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New Bird-Flu Clusters Are Feared in Indonesia
posted by admin on 03/08/06
Blood tests still have to confirm H5N1 virus infections
August 3, 2006
MEDAN, Indonesia -- Seven Indonesians from the same village on Sumatra were being treated for bird-flu symptoms Wednesday, in what doctors and officials fear could be two new clusters of the virus.
The patients, at least three of them children, are believed to have been infected by chickens in the same region of the island where seven members of one family died in May. It was unclear if there is any connection.
Blood tests still have to confirm H5N1 virus infections, but they are being treated as if they have the life-threatening disease.
"There are two clusters, one with two sisters, the other with three family members, and another two of their neighbors," said Nyoman Kandun, a leading Health Ministry official.
Senior Health Ministry official Hariadi Wibisono said samples were taken from the patients after they had been admitted to the Adam Malik hospital in Medan on Tuesday.
Public health authorities went looking for people with bird flu symptoms after dead chickens were found nearby. Those chickens have tested positive for avian influenza, Kandun said.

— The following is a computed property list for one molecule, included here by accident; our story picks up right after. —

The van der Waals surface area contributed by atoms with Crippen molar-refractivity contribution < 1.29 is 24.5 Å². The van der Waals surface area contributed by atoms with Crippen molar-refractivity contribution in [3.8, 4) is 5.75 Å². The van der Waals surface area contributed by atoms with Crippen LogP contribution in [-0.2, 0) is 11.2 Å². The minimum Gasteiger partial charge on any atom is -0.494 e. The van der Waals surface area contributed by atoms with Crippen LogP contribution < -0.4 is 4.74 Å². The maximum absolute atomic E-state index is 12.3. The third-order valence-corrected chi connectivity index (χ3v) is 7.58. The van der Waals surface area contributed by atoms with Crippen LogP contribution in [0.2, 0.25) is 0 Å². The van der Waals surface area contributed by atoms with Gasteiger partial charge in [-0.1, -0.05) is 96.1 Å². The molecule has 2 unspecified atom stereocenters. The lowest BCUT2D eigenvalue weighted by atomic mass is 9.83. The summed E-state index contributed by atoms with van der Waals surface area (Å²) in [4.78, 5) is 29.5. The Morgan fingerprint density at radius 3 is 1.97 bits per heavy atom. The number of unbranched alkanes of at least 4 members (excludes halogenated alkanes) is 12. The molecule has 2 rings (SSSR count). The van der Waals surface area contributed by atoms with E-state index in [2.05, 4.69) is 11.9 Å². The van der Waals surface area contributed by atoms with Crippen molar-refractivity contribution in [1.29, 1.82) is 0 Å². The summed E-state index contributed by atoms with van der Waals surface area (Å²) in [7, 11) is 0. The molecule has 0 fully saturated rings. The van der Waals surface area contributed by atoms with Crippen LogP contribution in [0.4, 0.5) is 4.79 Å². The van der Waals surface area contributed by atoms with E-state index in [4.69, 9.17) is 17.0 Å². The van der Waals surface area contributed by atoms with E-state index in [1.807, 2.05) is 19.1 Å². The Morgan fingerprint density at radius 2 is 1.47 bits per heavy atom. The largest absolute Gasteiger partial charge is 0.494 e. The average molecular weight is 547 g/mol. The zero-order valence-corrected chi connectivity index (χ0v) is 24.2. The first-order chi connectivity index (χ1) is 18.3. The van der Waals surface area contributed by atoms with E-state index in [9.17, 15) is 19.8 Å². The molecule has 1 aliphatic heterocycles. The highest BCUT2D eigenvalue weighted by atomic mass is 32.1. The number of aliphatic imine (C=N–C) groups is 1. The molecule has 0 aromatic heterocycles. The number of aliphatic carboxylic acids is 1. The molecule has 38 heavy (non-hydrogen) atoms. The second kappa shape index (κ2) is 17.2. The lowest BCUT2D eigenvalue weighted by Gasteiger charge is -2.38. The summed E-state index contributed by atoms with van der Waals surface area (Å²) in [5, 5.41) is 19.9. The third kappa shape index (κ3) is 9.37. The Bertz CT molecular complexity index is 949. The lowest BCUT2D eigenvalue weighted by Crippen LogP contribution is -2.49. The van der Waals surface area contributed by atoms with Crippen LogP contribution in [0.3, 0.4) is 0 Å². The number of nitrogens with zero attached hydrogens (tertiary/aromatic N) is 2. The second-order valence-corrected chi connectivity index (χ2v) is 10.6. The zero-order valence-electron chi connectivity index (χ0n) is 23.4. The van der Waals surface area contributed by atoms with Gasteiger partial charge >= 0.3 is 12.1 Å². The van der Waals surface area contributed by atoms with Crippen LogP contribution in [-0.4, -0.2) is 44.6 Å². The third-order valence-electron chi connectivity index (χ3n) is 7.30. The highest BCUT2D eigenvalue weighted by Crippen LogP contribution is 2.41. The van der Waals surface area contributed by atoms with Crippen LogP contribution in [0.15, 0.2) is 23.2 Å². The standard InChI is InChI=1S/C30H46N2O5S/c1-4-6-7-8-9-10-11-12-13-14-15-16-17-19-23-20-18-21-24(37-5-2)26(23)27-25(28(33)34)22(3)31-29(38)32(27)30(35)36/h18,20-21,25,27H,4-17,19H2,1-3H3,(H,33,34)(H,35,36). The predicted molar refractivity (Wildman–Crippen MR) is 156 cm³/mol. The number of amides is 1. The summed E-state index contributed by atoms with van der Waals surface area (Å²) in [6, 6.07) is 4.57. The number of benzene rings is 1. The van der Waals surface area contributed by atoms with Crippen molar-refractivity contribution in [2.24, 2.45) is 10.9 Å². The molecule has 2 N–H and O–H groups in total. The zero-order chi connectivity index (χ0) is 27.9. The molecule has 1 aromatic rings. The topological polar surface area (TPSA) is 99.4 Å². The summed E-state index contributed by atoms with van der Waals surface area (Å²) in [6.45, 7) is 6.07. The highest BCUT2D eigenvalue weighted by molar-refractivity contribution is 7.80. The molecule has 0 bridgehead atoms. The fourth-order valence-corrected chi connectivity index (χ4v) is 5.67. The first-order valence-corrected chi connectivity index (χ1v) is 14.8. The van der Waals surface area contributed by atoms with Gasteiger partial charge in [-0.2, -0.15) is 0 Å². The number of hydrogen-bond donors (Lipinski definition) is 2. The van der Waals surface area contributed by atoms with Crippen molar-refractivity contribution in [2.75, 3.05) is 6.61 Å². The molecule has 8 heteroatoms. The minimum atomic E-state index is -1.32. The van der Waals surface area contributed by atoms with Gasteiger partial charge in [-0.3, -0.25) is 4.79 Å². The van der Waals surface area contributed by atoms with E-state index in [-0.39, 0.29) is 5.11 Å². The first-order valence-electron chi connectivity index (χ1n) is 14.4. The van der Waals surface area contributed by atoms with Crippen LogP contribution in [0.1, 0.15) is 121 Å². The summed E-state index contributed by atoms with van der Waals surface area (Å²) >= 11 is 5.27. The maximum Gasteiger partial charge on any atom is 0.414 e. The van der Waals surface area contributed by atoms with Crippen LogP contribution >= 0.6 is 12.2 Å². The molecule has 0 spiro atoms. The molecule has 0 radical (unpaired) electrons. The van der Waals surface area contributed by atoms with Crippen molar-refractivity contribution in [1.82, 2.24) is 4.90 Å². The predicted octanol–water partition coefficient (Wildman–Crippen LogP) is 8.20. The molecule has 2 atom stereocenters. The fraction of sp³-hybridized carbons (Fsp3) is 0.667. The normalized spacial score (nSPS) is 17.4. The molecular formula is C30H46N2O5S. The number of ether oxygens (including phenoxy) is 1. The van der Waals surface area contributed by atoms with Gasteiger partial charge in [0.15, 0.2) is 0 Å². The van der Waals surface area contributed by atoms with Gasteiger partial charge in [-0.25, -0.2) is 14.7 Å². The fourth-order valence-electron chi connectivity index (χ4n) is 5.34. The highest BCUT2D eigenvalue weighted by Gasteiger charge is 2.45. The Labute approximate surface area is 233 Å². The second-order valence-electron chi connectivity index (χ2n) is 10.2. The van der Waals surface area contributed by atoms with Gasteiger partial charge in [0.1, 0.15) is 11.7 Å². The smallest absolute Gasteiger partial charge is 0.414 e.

Indonesia has posted 42 human deaths from the H5N1 strain of the virus since July 2005. It grabbed world attention in May when seven members of a single family died of the virus -- the largest recorded cluster to date -- also on Sumatra island.
The World Health Organization concluded that limited human-to-human transmission likely occurred, but the virus did not spread beyond the blood family members.
Bird-flu clusters, or groupings of infections, are closely watched by experts because they can help determine if the illness is changing or becoming more easily transferable between people.
Spokeswoman Sari Setiogi said the WHO was aware of the latest case, but declined further comment. Among those believed to be infected this time are two sisters, 10 and 6, and an 18-month-old boy from the house next door.
Health officials said their condition was stable, but they have only just been placed under medical observation and may have pneumonia. Health Minister Siti Fadila Supari told reporters after meeting with hospital officials on Sumatra that "their condition for the time being is good."
Treating Dr. Luhur Soeroso said they "are just suffering from the usual fever, flu and cough" associated with bird flu.
Most humans who have contracted the virus had contact with infected poultry. But experts fear the virus will mutate into a form that spreads easily among people, potentially sparking a global pandemic. So far, at least 134 people have died world-wide since the disease began spreading in Asia in late 2003.
Copyright © 2006 Associated Press
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